Book Club Gals read The Book of Salt

The Book of SaltThe Book of Salt by Monique Truong promises to serve up “a wholly original take on Paris in the 1930s through the eyes of Binh, the Vietnamese cook employed by Gertrude Stein and Alice B. Toklas. Viewing his famous mesdames and their entourage from the kitchen of their rue de Fleurus home, Binh observes their domestic entanglements while seeking his own place in the world. In a mesmerizing tale of yearning and betrayal, Monique Truong explores Paris from the salons of its artists to the dark nightlife of its outsiders and exiles.”

During our initial round-robin of summary thoughts, which is how we always start, last night’s book club gals had the following to say:

  • found the voice monotonous … loved Binh’s voice and being inside his head
  • did not engage me … wonderfully engaging
  • could not decide what this book was really about … it’s about cultural transplantation and being an outsider, about a voyage of courage, about leaving your roots in order to make something of yourself, about exile and the longing for home
  • ending is inconclusive … the author deliberately leaves the ending up to the reader
  • breathtaking observations and descriptions … erotic descriptions of food and food preparation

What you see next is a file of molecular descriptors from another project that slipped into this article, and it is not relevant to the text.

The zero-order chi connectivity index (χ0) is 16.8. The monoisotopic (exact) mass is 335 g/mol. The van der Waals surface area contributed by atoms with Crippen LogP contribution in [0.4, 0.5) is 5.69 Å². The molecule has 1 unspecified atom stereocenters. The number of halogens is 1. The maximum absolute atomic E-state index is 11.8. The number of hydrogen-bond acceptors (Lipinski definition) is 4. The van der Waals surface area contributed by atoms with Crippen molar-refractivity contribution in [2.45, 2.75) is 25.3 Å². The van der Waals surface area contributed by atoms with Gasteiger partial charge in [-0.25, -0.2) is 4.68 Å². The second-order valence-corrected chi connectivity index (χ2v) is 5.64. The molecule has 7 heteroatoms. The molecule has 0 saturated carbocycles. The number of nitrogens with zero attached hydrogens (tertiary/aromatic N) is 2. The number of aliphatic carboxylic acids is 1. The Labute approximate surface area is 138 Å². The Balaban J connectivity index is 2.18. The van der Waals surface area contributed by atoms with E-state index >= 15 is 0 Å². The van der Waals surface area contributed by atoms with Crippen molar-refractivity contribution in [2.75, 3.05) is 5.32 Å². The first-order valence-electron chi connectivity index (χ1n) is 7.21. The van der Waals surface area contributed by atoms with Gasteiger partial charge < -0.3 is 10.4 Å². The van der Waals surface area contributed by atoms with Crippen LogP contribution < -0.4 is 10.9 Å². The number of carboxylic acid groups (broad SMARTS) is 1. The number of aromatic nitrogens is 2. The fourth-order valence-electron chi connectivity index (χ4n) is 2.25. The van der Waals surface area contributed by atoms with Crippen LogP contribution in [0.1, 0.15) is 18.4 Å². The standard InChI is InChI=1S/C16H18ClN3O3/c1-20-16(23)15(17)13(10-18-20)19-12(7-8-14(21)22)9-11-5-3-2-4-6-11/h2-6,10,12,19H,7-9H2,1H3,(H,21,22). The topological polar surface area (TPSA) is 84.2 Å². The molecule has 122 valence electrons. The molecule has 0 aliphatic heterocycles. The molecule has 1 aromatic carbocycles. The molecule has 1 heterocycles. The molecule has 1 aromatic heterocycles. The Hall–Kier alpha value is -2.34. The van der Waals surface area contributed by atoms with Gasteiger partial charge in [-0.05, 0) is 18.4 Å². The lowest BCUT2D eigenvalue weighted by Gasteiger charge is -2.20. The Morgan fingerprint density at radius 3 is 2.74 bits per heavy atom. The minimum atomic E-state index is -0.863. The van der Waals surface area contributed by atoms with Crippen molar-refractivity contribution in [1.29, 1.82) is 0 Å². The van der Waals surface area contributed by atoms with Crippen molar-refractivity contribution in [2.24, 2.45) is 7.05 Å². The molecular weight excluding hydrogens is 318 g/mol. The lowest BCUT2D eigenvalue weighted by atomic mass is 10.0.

As you can see, impressions were mixed but the discussion was lively and lengthy, a sure sign of a successful choice.

Having just read Francine Prose‘s Reading Like a Writer, I found Truong’s word choice and sentence structure beautiful.

Paper-white narcissuses, one hundred bulbs in shallow pools of moistened pebbles, their roots exposed, clinging, pale anchors steadying the blooms as the angle toward the sun.

In my ear, anticipation sounds like a strong wind billowing against a taut sail, like a fire when its flames are drunk on a gust of air.

… it slammed shut behind us with such a clash that the sparrows fled from the surrounding trees, a scrap of black lace lifting into the sky, that the butterflies rose from the gladiola spikes, their wings filtering for a moment the strong light of the Saigon sun.

… but the truffle, ah, the truffle is a gift for the nose. Pleasure refined into a singular scent, almost animal, addictive, a lover’s body coming toward yours on a moonless night.